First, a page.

By Joanne Omang
Friday, July 20, 2012
The International AIDS Conference convenes in Washington July 22-27 and activists are demanding more policies and investments reflecting the fact that women are now more than half of all people living with HIV.
WASHINGTON (WOMENSENEWS)--The 19th International AIDS Conference opens here next week on a hopeful note, proclaiming that the end of the pandemic may be in sight.
Some women's groups, however, are warning that current approaches for reaching that goal won't work because they short-change women.
"AIDS-Free Generation?" bus stop ads are asking. "Not Without Women."
The ads, sponsored by the Center for Health and Gender Equity (CHANGE), which organized the informal coalition of women's groups, reflect the new demographics of the scourge. Women are now more than 51 percent of all people living with HIV. AIDS is also the leading killer of women of reproductive age in low- and middle-income countries.
The 15 women's organizations in the coalition, representing more than 20,000 women worldwide, argue that current policies, programs and investments targeting HIV/AIDS often do not engage that new reality, said CHANGE President Serra Sippel.
"The AIDS pandemic now has a woman's shape," she said. "The demographics have changed, so our responses have to change with it, or we won't make any progress."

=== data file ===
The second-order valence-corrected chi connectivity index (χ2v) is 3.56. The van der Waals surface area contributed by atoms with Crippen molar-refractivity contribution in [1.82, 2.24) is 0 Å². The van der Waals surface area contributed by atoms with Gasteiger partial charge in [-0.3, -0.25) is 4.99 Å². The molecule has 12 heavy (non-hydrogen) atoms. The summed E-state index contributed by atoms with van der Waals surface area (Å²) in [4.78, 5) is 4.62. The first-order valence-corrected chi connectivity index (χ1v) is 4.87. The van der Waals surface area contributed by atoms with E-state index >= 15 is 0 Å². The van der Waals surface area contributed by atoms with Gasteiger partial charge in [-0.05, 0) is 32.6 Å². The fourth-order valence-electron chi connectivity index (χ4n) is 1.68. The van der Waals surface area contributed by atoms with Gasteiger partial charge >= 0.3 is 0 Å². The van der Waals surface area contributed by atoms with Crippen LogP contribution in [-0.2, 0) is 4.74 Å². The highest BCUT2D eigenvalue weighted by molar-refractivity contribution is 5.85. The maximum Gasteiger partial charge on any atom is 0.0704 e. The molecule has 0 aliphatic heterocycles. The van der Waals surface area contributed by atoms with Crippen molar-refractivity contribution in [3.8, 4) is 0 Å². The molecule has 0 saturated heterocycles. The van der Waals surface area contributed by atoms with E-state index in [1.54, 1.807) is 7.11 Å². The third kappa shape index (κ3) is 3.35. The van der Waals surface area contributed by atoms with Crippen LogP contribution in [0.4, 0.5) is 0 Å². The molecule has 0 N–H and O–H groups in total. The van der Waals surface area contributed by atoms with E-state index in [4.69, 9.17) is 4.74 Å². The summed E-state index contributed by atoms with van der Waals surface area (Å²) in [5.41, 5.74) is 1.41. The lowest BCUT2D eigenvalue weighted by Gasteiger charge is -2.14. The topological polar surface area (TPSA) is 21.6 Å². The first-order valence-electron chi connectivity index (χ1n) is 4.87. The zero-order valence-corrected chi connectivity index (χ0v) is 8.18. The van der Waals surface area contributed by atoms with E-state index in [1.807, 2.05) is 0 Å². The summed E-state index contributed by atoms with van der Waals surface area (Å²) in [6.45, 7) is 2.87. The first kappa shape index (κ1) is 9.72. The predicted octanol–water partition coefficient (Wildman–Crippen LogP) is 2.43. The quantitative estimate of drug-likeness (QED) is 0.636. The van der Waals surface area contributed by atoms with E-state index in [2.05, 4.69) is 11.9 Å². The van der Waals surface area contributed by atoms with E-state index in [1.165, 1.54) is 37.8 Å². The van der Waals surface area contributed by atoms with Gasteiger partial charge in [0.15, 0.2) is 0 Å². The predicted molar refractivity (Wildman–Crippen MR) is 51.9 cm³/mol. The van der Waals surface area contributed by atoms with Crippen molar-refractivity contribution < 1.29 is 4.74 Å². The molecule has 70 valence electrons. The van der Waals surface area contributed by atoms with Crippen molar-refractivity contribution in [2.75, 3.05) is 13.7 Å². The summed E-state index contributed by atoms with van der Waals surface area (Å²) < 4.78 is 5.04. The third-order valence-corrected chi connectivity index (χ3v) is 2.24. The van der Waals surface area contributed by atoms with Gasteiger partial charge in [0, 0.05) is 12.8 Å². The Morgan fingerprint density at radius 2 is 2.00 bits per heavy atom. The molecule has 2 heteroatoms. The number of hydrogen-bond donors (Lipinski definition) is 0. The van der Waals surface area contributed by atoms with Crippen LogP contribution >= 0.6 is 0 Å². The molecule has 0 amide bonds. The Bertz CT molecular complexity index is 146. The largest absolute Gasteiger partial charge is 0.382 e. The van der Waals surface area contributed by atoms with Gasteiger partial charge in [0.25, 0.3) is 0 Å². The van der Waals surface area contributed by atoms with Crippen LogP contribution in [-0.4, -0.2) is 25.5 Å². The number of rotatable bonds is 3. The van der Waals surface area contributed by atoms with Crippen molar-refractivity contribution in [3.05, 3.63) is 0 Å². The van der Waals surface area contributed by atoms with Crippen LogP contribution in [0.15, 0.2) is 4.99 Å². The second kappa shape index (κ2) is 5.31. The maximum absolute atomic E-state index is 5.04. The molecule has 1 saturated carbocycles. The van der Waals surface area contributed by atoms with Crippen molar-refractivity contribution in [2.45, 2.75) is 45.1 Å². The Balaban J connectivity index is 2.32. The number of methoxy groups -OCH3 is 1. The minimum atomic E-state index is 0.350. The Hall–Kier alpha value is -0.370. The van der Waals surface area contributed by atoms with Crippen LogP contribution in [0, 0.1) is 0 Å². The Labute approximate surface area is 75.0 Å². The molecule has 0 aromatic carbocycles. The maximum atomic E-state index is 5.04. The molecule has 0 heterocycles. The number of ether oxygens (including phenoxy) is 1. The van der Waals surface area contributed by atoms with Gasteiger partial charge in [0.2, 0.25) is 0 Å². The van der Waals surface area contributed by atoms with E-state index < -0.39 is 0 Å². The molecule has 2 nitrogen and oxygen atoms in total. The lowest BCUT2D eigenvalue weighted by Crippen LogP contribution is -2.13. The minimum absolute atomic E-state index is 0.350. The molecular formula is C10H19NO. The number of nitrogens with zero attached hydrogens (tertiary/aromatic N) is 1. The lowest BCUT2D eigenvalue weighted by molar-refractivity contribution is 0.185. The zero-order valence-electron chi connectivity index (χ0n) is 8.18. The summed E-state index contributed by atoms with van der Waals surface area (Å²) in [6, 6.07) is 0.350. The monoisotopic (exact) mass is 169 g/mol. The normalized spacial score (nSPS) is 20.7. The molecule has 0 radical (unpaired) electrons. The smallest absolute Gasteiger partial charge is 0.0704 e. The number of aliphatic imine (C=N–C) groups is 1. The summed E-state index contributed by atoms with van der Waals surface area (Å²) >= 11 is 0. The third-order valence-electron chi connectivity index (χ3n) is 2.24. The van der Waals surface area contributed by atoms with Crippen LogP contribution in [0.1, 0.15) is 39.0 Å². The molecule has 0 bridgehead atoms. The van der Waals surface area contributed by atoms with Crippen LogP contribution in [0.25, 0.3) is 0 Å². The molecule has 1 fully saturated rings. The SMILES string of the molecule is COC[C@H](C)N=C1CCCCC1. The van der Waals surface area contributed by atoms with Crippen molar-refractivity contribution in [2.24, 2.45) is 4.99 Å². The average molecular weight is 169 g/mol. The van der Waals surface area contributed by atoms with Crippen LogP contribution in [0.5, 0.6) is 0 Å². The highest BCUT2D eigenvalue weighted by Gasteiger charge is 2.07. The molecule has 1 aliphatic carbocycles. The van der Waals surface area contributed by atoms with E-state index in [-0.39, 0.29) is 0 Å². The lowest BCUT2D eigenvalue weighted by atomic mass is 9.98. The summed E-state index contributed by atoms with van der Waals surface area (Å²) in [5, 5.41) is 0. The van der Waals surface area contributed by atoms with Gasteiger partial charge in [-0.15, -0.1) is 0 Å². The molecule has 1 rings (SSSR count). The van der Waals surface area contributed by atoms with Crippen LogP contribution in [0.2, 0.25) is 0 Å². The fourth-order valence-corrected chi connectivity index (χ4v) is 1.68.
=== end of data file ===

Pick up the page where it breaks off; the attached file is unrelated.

Past AIDS conferences have agreed that any successful battle against HIV/AIDS must include measures to combat gender-based violence, child marriage, stigma and discrimination. They have recommended that HIV education and prevention be integrated into programs and sites where women already receive family planning, other reproductive health care and social services such as food aid.
Nevertheless, five years after women became the majority of new infections, most HIV programs still are "siloed," or funded and operated separately from other health care, and woman-specific programs are barely funded at all. In its 2010 global report, UNAIDS found that only 46 percent of countries allocated any AIDS-related resources specifically for women's programs.
"Conferences tend just to have huge pronouncements," said Annah Irungu, 39, of Nairobi, Kenya, a conference speaker. She is one of the 19 women living with HIV being brought to the gathering by the coalition.
Gang-raped and left for dead in 1996, Irungu became a social worker who now chairs Teenagers Plus, a nonprofit group that assists HIV-positive children in Kariobangi, Nairobi's second-largest slum.
"This conference should try to change what happens at the local level," she said.
In Kenya, she added, "There is no budget, no surveys, no data and without that for women and children, trying to create an AIDS-free generation–it won't work."
The biennial conference is expected to draw 20,000 scientists, activists, health care experts and field workers to some 228 sessions offering "recent scientific advances in HIV treatment and biomedical prevention" in light of the fact that "we now have the potential to end the HIV epidemic," according to the official program.
There are 71 sessions and one "women's day" focused on issues critical to preventing and treating HIV in women, CHANGE's Sippel said. A plenary session on women was confirmed in early July after the coalition complained.